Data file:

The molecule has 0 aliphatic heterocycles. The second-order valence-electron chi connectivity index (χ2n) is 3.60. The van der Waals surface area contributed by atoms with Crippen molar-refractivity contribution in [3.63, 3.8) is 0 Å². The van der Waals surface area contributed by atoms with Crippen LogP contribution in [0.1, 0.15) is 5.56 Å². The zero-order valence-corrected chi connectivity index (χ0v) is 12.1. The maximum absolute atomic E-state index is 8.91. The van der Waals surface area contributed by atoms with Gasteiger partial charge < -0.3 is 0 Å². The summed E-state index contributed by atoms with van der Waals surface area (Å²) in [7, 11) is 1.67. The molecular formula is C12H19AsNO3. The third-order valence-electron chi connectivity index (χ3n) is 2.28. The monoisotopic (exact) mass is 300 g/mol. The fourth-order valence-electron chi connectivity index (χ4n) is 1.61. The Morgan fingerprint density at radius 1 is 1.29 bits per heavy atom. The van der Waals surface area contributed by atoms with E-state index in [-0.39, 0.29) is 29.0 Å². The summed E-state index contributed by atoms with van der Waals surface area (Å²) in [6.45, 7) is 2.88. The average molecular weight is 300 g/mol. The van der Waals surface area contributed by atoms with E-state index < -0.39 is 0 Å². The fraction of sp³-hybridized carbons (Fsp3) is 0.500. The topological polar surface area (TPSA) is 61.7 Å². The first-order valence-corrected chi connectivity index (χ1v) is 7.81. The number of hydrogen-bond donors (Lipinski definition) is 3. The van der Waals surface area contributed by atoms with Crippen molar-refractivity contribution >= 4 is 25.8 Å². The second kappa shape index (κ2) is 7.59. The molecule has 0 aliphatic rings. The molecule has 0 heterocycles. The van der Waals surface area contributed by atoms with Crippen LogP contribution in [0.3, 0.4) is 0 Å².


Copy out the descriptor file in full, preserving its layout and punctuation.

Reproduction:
The molecule has 0 aliphatic heterocycles. The second-order valence-electron chi connectivity index (χ2n) is 3.60. The van der Waals surface area contributed by atoms with Crippen molar-refractivity contribution in [3.63, 3.8) is 0 Å². The van der Waals surface area contributed by atoms with Crippen LogP contribution in [0.1, 0.15) is 5.56 Å². The zero-order valence-corrected chi connectivity index (χ0v) is 12.1. The maximum absolute atomic E-state index is 8.91. The van der Waals surface area contributed by atoms with Gasteiger partial charge < -0.3 is 0 Å². The summed E-state index contributed by atoms with van der Waals surface area (Å²) in [7, 11) is 1.67. The molecular formula is C12H19AsNO3. The third-order valence-electron chi connectivity index (χ3n) is 2.28. The monoisotopic (exact) mass is 300 g/mol. The fourth-order valence-electron chi connectivity index (χ4n) is 1.61. The Morgan fingerprint density at radius 1 is 1.29 bits per heavy atom. The van der Waals surface area contributed by atoms with E-state index in [-0.39, 0.29) is 29.0 Å². The summed E-state index contributed by atoms with van der Waals surface area (Å²) in [6.45, 7) is 2.88. The average molecular weight is 300 g/mol. The van der Waals surface area contributed by atoms with E-state index < -0.39 is 0 Å². The fraction of sp³-hybridized carbons (Fsp3) is 0.500. The topological polar surface area (TPSA) is 61.7 Å². The first-order valence-corrected chi connectivity index (χ1v) is 7.81. The number of hydrogen-bond donors (Lipinski definition) is 3. The van der Waals surface area contributed by atoms with Crippen molar-refractivity contribution >= 4 is 25.8 Å². The second kappa shape index (κ2) is 7.59. The molecule has 0 aliphatic rings. The molecule has 0 heterocycles. The van der Waals surface area contributed by atoms with Crippen LogP contribution in [0.3, 0.4) is 0 Å².